When I know I have something particular happening the next day I plan ahead. I make sure I get plenty of sleep that night, and have everything organised. This always used to work for me before. It meant I would be ready with my “A game” and be on top form. Naturally I still needed a good cup of tea to help me on my way. But soon I’d be on my marks, primed for the off. However my brain injury turned all that on it’s head, leaving me exhausted.
Fatigue isn’t something you can just snap out of.
I was going to the National Pet Show. If you follow me on Twitter you might have seen some pictures I was tweeting of Dexter, my Bengal. They said they were going to display visitors pet photos, so I wanted my little hero up there. But they did nothing of the sort, I was duped into advertising for them. However it demonstrated my excitement. I had been the previous year to the event in Birmingham, and had an amazing time. This year I was going to London, as it’s more local for me. And I imagined everything is always better in the capital, so this would be a show stopper.
But from the moment I woke up I was exhausted, both mentally and physically. I don’t have an explanation for why, only that my brain injury has a mind of it’s own. My partner James spotted it immediately and kept suggesting maybe we shouldn’t go. But I had been looking forward to this for ages. The brain injury wasn’t going to beat me this time.
Travelling when you’re exhausted is a nightmare.
We drove to a tube station where at the weekend there is free parking near by. Even on this leg of the journey I was struggling to keep my eyes open. I couldn’t hold a conversation as that took brain power I just didn’t have. James was chauffeur, but still noticed I was spent. But I ploughed on and we began the tube journey the to Excel centre.
As the London underground is quieter at the weekend than it is during the week I was coping. But I felt like I was existing instead of living. It went down hill when we changed at Canning Town to get the Docklands Light Railway or DLR. (The DLR is still part of the underground, except it’s overground without being “The Overground line”. Confused?)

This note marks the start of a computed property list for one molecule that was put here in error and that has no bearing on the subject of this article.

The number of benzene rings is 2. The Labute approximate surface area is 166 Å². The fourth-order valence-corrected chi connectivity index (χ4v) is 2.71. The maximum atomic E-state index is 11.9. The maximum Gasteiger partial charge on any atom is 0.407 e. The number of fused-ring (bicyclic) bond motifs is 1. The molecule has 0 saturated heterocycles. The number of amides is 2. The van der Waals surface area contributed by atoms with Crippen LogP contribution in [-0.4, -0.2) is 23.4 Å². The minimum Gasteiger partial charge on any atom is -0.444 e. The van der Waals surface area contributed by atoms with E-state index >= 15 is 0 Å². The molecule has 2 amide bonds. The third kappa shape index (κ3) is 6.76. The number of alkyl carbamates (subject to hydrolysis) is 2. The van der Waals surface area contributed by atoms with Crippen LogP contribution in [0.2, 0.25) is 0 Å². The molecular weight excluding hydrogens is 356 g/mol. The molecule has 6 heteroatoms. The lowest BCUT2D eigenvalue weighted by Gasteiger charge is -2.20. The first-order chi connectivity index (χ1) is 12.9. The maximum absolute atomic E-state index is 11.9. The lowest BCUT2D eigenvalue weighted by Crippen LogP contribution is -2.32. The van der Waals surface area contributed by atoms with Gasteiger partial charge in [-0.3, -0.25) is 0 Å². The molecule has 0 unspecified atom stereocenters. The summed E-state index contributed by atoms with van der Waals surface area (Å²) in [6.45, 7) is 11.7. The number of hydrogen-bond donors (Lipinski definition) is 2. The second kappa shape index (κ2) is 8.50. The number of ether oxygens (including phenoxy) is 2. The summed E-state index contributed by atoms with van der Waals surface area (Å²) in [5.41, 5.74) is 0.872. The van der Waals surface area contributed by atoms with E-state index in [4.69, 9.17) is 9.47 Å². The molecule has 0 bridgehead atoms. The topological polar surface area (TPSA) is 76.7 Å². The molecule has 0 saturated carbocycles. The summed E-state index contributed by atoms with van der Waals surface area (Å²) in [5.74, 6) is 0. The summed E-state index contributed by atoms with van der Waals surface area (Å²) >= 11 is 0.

These trains are one long beast. The carriages are joined by sections which can twist and turn with the track, whilst allowing it to be wall free between the carriages. This part of the journey was the busiest, as the Excel centre always gets good attendance when it holds events.
So as we tried to find a space, we found ourselves standing in one these connecting sections. But I didn’t notice I had one foot in the carriage, and one on the twisting floor. I stood, hanging on to a hanging strap for standing passengers. Next to me was some guy who smelt like he hadn’t had a wash for a week. As he too was hanging on a strap, but was taller than me, my nose was almost in one of the offending armpits. The odour was over powering that even when the train started moving, I still couldn’t sense my legs were moving in different directions. I was thrown all over the place. I survived, but if I hadn’t been so exhausted I don’t think I would have made this error. Thankfully, no one was hurt.
Adrenaline is like making a pact with the devil.
Once inside I loaded up on coffee. And the excitement of seeing the amazing creatures got my adrenaline going. Soon I was more like me, and was pleased I’d come. Although I would say in my opinion Birmingham did it better than London. They created a better environment and atmosphere, but the birds and animals were what I came for.
But whilst adrenaline gives a welcome boost, it comes at a price. Days after the event I’m still exhausted. All it means is you have energy up front, but like a loan shark it makes you pay with interest. You pay for it many times over.
So should I have continued, or stayed at home and rest? Life is for living, and whilst I’m feeling down and out now, you have to make to most of things. Life is too short to just live in the safe, boring zone forever. Just be prepared for a prolonged visit to the safe, boring zone after the excitement is over.
Other articles you may like:
- Stress has a big impact on brain injury
- You need to know how brain injuries happen
- Inconsiderate people + Brain injury = Awkward situation
- Dysphagia caused by brain injury
- Where does the time go? A day flies by after brain injury
If you know your brain injury will leave you exhausted do you give fun things a miss?
If you feel this describes well what we go through, please share it on your social media so others can try to understand.